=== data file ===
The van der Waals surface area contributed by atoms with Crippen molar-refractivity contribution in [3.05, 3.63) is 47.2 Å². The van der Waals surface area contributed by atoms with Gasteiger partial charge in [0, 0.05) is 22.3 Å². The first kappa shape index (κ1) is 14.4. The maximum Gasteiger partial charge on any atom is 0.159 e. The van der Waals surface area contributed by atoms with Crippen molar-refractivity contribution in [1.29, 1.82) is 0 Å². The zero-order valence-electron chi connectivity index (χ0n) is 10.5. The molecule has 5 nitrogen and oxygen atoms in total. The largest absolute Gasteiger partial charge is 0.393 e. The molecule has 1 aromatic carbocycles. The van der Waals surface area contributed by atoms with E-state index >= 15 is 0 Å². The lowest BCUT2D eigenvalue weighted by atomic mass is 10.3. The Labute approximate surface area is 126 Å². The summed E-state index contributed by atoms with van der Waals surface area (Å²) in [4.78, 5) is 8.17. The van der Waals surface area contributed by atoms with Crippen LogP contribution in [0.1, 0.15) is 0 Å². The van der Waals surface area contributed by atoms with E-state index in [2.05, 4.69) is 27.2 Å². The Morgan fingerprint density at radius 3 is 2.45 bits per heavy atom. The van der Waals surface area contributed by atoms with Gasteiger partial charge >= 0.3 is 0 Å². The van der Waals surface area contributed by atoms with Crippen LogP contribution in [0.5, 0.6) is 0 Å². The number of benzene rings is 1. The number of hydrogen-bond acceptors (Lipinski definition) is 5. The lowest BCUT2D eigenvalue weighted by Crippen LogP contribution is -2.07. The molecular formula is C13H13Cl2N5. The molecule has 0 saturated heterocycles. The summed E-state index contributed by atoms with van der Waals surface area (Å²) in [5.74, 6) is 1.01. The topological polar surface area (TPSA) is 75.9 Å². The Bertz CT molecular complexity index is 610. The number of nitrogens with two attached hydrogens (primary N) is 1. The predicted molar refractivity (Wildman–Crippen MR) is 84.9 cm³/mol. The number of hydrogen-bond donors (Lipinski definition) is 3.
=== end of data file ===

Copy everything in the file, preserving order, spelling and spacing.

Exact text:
The van der Waals surface area contributed by atoms with Crippen molar-refractivity contribution in [3.05, 3.63) is 47.2 Å². The van der Waals surface area contributed by atoms with Gasteiger partial charge in [0, 0.05) is 22.3 Å². The first kappa shape index (κ1) is 14.4. The maximum Gasteiger partial charge on any atom is 0.159 e. The van der Waals surface area contributed by atoms with Crippen molar-refractivity contribution in [1.29, 1.82) is 0 Å². The zero-order valence-electron chi connectivity index (χ0n) is 10.5. The molecule has 5 nitrogen and oxygen atoms in total. The largest absolute Gasteiger partial charge is 0.393 e. The molecule has 1 aromatic carbocycles. The van der Waals surface area contributed by atoms with E-state index >= 15 is 0 Å². The lowest BCUT2D eigenvalue weighted by atomic mass is 10.3. The Labute approximate surface area is 126 Å². The summed E-state index contributed by atoms with van der Waals surface area (Å²) in [4.78, 5) is 8.17. The van der Waals surface area contributed by atoms with Crippen LogP contribution in [0.1, 0.15) is 0 Å². The van der Waals surface area contributed by atoms with E-state index in [2.05, 4.69) is 27.2 Å². The Morgan fingerprint density at radius 3 is 2.45 bits per heavy atom. The van der Waals surface area contributed by atoms with Gasteiger partial charge >= 0.3 is 0 Å². The van der Waals surface area contributed by atoms with Crippen LogP contribution in [0.5, 0.6) is 0 Å². The number of benzene rings is 1. The number of hydrogen-bond acceptors (Lipinski definition) is 5. The lowest BCUT2D eigenvalue weighted by Crippen LogP contribution is -2.07. The molecular formula is C13H13Cl2N5. The molecule has 0 saturated heterocycles. The summed E-state index contributed by atoms with van der Waals surface area (Å²) in [5.74, 6) is 1.01. The topological polar surface area (TPSA) is 75.9 Å². The Bertz CT molecular complexity index is 610. The number of nitrogens with two attached hydrogens (primary N) is 1. The predicted molar refractivity (Wildman–Crippen MR) is 84.9 cm³/mol. The number of hydrogen-bond donors (Lipinski definition) is 3.